Following reports about the seven year ordeal suffered by Lily Allen, stalking is back in the mainstream media. Most people will be familiar with the term ‘stalking’. Unfortunately, familiarity can breed contempt: many people, including, significantly, many Police Officers, still either fundamentally misunderstand what stalking is, or fail to appreciate how serious a problem it presents for our society. As a result, many victims receive poor advice and little, if any, protection.
What is ‘stalking’? Is it the same as harassment?
The words ‘stalk’ and ‘harass’ have been in use for hundreds of years. To ‘harass’ originally meant to wear out, or to trouble or vex someone by repeated attacks, whereas to ‘stalk’ meant to pursue someone without being seen. Some might see stalking as a specific form of harassment, with the latter being effectively an umbrella term. Others might use them interchangeably. Since at least the 1980s, both words have been used colloquially to describe a pattern of obsessive behaviour where one person repeatedly contacts or follows another. Early awareness of such behaviour tended to focus on ex-lovers, or would-be lovers, who could not accept that their love was unrequited. Films such as Play Misty for Me, Fatal Attraction and Single White Female may have contributed to this particular idea of stalking.
Until the mid-1990s there was no criminal or civil law in England and Wales which specifically dealt with stalking: perpetrators may have been prosecuted by the state, or sued in the civil courts by their victims, if the individual acts which they committed amounted to offences, or wrongdoings, in and of themselves (for example, actual bodily harm, malicious communications, public order offences, or trespassing). Early attempts to legislate specifically against stalking were rejected, in part because of the difficulty in defining such behaviour, in part because it was felt that there were a relatively small number of victims, and finally, because it was hoped that pre-existing offences were sufficient to safeguard them.
That changed with the introduction of the Protection from Harassment Act 1997 which made it an offence and a civil wrongdoing in England and Wales to ‘pursue a course conduct which you know or ought to know amounts to harassment of another’.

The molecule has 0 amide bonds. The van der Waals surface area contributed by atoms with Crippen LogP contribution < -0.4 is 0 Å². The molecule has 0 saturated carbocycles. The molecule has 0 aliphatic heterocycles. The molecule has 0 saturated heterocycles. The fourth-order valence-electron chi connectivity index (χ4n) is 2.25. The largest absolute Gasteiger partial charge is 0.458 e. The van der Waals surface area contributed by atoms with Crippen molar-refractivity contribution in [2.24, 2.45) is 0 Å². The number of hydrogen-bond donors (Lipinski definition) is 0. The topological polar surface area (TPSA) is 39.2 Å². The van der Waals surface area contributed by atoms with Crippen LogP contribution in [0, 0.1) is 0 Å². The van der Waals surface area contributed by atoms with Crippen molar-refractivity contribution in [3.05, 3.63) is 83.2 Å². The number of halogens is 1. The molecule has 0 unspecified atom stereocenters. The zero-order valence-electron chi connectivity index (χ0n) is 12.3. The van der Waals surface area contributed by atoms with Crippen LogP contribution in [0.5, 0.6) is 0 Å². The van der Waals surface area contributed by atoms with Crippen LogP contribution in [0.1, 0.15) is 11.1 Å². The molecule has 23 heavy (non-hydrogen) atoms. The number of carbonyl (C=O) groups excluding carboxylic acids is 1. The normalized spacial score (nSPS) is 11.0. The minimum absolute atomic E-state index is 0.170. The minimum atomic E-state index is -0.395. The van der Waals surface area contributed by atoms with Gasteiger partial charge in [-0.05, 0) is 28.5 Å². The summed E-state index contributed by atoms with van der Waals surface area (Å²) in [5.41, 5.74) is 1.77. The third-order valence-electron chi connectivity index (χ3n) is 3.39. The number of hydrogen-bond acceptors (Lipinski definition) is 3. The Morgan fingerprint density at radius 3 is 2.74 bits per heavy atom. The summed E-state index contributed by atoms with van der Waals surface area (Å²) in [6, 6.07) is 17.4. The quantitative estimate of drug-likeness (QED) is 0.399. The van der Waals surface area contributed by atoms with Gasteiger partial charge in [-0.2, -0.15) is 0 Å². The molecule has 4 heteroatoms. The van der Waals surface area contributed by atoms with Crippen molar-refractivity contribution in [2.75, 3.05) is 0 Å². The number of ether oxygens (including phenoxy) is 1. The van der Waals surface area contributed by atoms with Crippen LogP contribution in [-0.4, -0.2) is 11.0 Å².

The Act provides that said ‘conduct’ must involve at least two distinct occasions, and can include speech. It states that harassment includes causing alarm or distress, but does not attempt to define it beyond that. The Courts have since added that the conduct must be ‘oppressive and unreasonable’ (Thomas v News Group Newspapers Ltd  EWCA Civ 1233). The Act did not set out a list of behaviours, whether proscriptive, or indicative, that could form part of the course of conduct. The position therefore is that any series of behaviour, including acts which viewed in isolation would be considered lawful, might amount to harassment, if they had the effect of causing alarm or distress. In practical terms, a defence only arises where, in the particular circumstances, the course of conduct was objectively reasonable (there are other defences, but these will seldom apply). The Act also introduced a more serious offence of ‘harassment likely to cause fear of violence’ which is essentially the same offence, but where the conduct causes the victim to fear that violence will be used against them, and the perpetrator knew or ought to have known that their conduct would cause this fear.
Although the Act was brought about specifically to tackle the menace of stalking, the word ‘stalking’ did not originally feature at all, and none of the acts most commonly associated with stalking, such as physically following someone, were described in the Act or specifically prohibited. This was, perhaps, because Parliament was keen to ensure that they did not rule out less obvious behaviours which might equally be capable of causing alarm and distress. Such an approach might be said to have been vindicated by the fact that a whole host of activities have since been held to amount to harassment, many of which had likely not been considered when the Act was drafted (examples include the operation of a website that invited the publication of abusive/negative comments about solicitors, and false/malicious complaints to professional bodies). Others, however, considered that the Act’s failure to specifically refer to stalking was letting victims down: there appeared to be a prevailing feeling that there was a systemic failure to prosecute cases of stalking, and people hypothesised that this might be precisely because the Act was so widely drawn.
In response to this, the Government introduced a ‘new’, specific offence of stalking in the Protection of Freedoms Act 2012. Thus, it is now an offence to ‘pursue a course of conduct which you know or ought to know amounts to harassment of another, and where the conduct amounts to stalking’. Stalking is not specifically defined, but a series of indicative behaviours are listed. These are: –
- Following a person
- Contacting, or attempting to contact, a person by any means
- Publishing any statement or other material (i) relating or purporting to relate to a person, or (ii) purporting to originate from a person
- Monitoring the use by a person of the internet, email or any other form of electronic communication
- Loitering in any place (whether public or private)
- Interfering with any property in the possession of a person
- Watching or spying on a person